By an overwhelming majority, members attending the Kiwanis International convention here voted yesterday to allow women to join the 72-year-old community service organization, which becomes the third such group to open its membership to women.

The amendment, approved when an estimated 80 percent of about 8,600 delegates stood in approval at the Washington Convention Center, changes the membership rules to allow individual chapters to abide by respective state laws regarding sex discrimination. Officials said the action was destined to happen.

"I'm happy with the resolution of the issue," said Frank J. DiNoto, president of the club. "I think the ultimate result will be the strengthening of Kiwanis International."

The decision, which affects 315,000 members in 8,200 clubs in 70 countries, follows on the heels of a two-month-old Supreme Court ruling that opened the doors of all-male Rotary service clubs to females.

On Saturday, another major service club, Lions Club International, voted by a 77 percent majority to break its 70-year tradition on barring women.

Yesterday's decision was lauded by Kiwanis officials, who feared mounting legal challenges by local chapters that started admitting women in recent years. An 18-member international board of trustees voted unanimously to recommend the change.

Forty clubs in 16 states have acted on their own to admit women as members in the last 16 months. If the resolution had not passed by a two-thirds majority, the board would have been forced to take legal action against those chapters.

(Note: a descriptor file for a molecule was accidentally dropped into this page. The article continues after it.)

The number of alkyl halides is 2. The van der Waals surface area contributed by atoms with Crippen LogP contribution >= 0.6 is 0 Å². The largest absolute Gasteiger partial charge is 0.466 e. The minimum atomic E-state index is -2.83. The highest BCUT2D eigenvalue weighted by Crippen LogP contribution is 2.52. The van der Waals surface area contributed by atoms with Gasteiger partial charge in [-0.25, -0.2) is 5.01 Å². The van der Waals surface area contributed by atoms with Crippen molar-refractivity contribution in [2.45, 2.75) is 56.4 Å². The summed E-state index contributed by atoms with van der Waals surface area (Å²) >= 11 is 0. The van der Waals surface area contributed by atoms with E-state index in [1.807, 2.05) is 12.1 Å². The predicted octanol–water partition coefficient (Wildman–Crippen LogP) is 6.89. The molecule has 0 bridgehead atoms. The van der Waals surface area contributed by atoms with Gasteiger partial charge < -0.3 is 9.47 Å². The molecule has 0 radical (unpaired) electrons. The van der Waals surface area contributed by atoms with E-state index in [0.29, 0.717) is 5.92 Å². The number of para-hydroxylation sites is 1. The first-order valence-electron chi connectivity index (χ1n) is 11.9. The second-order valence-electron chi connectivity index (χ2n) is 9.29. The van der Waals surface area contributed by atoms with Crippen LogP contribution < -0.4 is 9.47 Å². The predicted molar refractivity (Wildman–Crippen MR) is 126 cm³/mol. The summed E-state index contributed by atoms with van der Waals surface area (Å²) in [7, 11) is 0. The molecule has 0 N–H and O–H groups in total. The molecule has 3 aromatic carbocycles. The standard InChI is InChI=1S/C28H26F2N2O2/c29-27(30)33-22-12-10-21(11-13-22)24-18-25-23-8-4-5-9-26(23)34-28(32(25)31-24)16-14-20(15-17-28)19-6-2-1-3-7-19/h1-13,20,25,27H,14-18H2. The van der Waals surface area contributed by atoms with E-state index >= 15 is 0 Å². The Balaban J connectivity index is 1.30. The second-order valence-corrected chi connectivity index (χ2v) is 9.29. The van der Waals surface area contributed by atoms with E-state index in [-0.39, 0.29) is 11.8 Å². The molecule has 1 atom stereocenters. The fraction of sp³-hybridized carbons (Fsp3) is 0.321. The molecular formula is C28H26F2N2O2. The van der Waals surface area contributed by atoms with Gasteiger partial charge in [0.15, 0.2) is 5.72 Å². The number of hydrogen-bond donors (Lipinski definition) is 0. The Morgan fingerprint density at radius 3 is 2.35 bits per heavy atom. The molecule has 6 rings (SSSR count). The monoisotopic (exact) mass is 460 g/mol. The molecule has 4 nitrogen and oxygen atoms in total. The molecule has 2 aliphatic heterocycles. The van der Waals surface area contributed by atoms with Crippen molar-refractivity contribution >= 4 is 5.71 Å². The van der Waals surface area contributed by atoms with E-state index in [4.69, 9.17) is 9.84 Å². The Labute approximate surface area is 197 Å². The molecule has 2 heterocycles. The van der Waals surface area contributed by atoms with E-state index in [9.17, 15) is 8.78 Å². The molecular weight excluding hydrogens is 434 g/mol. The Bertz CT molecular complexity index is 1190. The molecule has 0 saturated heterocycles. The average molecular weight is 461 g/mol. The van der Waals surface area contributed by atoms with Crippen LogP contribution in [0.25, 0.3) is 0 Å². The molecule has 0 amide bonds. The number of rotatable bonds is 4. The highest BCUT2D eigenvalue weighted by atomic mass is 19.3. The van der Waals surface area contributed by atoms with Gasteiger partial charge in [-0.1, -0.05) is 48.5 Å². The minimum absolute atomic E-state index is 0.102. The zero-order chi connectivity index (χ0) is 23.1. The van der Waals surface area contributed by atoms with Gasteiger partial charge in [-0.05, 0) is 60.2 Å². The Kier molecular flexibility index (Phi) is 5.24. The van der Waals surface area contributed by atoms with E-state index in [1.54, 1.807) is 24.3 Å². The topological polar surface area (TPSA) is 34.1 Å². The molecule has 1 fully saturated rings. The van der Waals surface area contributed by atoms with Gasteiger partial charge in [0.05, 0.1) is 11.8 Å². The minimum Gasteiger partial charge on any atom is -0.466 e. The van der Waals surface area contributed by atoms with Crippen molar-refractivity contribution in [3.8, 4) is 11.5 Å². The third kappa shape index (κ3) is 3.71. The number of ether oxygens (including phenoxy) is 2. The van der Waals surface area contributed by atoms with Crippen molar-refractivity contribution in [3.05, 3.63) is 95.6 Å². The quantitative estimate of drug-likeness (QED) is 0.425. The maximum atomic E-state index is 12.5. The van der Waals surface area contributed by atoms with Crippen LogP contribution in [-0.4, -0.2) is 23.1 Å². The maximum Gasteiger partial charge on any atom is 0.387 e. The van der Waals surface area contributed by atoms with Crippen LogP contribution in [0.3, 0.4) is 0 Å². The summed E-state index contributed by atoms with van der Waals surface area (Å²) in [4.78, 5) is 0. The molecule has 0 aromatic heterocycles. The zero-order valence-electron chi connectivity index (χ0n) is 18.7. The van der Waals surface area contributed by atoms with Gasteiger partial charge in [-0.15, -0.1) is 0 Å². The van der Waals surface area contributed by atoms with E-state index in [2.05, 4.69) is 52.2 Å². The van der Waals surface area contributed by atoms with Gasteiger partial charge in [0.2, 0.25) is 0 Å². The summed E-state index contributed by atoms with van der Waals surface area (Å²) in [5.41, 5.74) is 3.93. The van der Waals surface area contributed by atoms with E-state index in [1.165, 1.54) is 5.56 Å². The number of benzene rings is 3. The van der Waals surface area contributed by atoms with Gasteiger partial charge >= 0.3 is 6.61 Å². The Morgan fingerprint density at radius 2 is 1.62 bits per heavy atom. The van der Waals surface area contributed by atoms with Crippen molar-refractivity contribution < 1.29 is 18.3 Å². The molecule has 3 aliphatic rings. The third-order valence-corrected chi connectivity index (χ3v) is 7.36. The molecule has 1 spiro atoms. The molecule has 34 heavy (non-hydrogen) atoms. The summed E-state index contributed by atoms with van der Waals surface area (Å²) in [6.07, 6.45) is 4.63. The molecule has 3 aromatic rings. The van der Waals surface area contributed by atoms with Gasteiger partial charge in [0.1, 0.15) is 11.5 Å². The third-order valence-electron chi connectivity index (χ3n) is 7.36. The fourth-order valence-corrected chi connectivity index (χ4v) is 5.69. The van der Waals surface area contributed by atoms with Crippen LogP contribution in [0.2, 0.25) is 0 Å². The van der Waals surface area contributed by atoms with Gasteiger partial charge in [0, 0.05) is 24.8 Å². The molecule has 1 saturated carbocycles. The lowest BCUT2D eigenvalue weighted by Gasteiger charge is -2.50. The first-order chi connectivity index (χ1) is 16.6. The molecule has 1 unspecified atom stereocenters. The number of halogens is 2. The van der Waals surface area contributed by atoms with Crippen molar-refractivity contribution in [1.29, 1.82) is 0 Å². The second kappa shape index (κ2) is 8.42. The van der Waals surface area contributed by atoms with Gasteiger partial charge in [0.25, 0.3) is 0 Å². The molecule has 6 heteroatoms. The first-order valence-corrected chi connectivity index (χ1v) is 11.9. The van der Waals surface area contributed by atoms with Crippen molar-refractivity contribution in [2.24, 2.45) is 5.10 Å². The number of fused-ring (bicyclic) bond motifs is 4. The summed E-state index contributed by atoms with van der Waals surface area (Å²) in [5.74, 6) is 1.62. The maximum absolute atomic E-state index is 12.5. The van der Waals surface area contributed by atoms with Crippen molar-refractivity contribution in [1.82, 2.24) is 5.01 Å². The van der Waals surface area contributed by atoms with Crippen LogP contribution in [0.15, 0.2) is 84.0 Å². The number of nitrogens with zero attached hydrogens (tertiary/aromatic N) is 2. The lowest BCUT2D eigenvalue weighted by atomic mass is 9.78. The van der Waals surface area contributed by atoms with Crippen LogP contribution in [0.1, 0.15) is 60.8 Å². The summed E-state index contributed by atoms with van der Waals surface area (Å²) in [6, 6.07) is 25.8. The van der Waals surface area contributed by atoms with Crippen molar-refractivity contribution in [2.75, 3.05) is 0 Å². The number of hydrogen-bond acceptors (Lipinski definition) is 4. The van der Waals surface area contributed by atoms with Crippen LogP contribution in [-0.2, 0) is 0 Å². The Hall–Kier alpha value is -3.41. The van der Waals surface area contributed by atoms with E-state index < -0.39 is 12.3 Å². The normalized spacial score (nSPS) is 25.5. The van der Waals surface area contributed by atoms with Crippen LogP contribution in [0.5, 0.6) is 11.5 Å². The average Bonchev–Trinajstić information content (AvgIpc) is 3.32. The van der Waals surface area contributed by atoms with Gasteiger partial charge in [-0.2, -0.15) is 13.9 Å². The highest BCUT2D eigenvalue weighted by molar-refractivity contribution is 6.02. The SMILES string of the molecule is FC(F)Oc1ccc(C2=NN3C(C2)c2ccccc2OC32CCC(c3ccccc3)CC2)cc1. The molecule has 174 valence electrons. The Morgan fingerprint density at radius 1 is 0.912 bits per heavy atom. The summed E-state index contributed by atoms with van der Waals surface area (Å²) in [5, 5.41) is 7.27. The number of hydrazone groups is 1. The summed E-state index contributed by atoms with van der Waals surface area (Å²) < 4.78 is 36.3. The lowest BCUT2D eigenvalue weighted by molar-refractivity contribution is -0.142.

"It's a great deal of relief," said Rex Derr, president of the Olympia, Wash., chapter, which has 14 women members and was a sponsor of the resolution. "Now we can divert that energy we have been spending fighting for change to community service projects."

The resolution, which had been repeatedly struck down, had been gaining popularity in recent years. When the first convention debate on women membership was held in 1973, there was almost no support. By 1977, support for the resolution had grown to 15 percent. But last year in Houston, support grew to 47 percent among convention delegates.

Even with the passage, many delegates warned that individual chapters can still bar women and that the resolution probably would do little to increase the number of females in the organization. Prospective members who have been invited to join the club must be approved by a board of members.

"It really changes very little for a lot of clubs," Derr said. "A club can still reject a woman or a man on the discretion of its members."

DiNoto agreed in a separate interview and said "there will be a modest increase in membership" as a result of the resolution.

Currently there are about 120 women members in the 40 chapters that had been fighting the all-male provision of the organization's charter, a spokesman said.

The stand-up vote came after the passage of an amendment to the amendment that called on other nations to abide by the charter. The original resolution applied only to chapters in the United States.

"This decision sounds the death knell for male-only economic organizations," said Eleanor Smeal, president of National Organization for Women.

Still, one delegate from Kalamazoo, Mich., Ivan Holden, said that his wife will not join the club although she has been active in community services. "She won't join because she thinks it's still a men's club."